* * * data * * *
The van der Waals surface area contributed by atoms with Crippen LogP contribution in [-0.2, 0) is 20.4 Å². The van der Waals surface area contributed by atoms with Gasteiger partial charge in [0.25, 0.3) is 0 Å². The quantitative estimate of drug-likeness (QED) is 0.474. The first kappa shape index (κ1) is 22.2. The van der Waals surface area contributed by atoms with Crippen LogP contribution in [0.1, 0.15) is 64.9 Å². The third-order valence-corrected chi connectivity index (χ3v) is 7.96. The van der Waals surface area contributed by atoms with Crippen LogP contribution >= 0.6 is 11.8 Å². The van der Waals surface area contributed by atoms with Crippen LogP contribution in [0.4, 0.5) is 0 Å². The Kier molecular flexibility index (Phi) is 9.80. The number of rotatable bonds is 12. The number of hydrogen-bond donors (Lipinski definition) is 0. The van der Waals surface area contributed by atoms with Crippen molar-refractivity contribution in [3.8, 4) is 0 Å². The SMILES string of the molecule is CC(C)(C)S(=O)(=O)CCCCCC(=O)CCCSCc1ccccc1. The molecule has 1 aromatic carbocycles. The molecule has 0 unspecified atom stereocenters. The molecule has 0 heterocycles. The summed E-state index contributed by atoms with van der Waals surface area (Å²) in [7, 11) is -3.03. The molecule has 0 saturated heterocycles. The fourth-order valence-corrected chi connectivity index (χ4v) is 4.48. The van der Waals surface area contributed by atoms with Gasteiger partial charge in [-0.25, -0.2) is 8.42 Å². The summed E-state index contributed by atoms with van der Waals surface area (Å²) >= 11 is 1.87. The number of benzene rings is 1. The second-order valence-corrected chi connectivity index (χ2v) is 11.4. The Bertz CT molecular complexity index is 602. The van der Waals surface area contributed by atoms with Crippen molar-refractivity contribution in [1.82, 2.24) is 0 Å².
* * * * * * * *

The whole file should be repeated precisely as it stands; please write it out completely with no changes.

The van der Waals surface area contributed by atoms with Crippen LogP contribution in [-0.2, 0) is 20.4 Å². The van der Waals surface area contributed by atoms with Gasteiger partial charge in [0.25, 0.3) is 0 Å². The quantitative estimate of drug-likeness (QED) is 0.474. The first kappa shape index (κ1) is 22.2. The van der Waals surface area contributed by atoms with Crippen LogP contribution in [0.1, 0.15) is 64.9 Å². The third-order valence-corrected chi connectivity index (χ3v) is 7.96. The van der Waals surface area contributed by atoms with Crippen LogP contribution >= 0.6 is 11.8 Å². The van der Waals surface area contributed by atoms with Crippen LogP contribution in [0.4, 0.5) is 0 Å². The Kier molecular flexibility index (Phi) is 9.80. The number of rotatable bonds is 12. The number of hydrogen-bond donors (Lipinski definition) is 0. The van der Waals surface area contributed by atoms with Crippen molar-refractivity contribution in [3.8, 4) is 0 Å². The SMILES string of the molecule is CC(C)(C)S(=O)(=O)CCCCCC(=O)CCCSCc1ccccc1. The molecule has 1 aromatic carbocycles. The molecule has 0 unspecified atom stereocenters. The molecule has 0 heterocycles. The summed E-state index contributed by atoms with van der Waals surface area (Å²) in [7, 11) is -3.03. The molecule has 0 saturated heterocycles. The fourth-order valence-corrected chi connectivity index (χ4v) is 4.48. The van der Waals surface area contributed by atoms with Gasteiger partial charge in [-0.25, -0.2) is 8.42 Å². The summed E-state index contributed by atoms with van der Waals surface area (Å²) >= 11 is 1.87. The number of benzene rings is 1. The second-order valence-corrected chi connectivity index (χ2v) is 11.4. The Bertz CT molecular complexity index is 602. The van der Waals surface area contributed by atoms with Crippen molar-refractivity contribution in [1.82, 2.24) is 0 Å².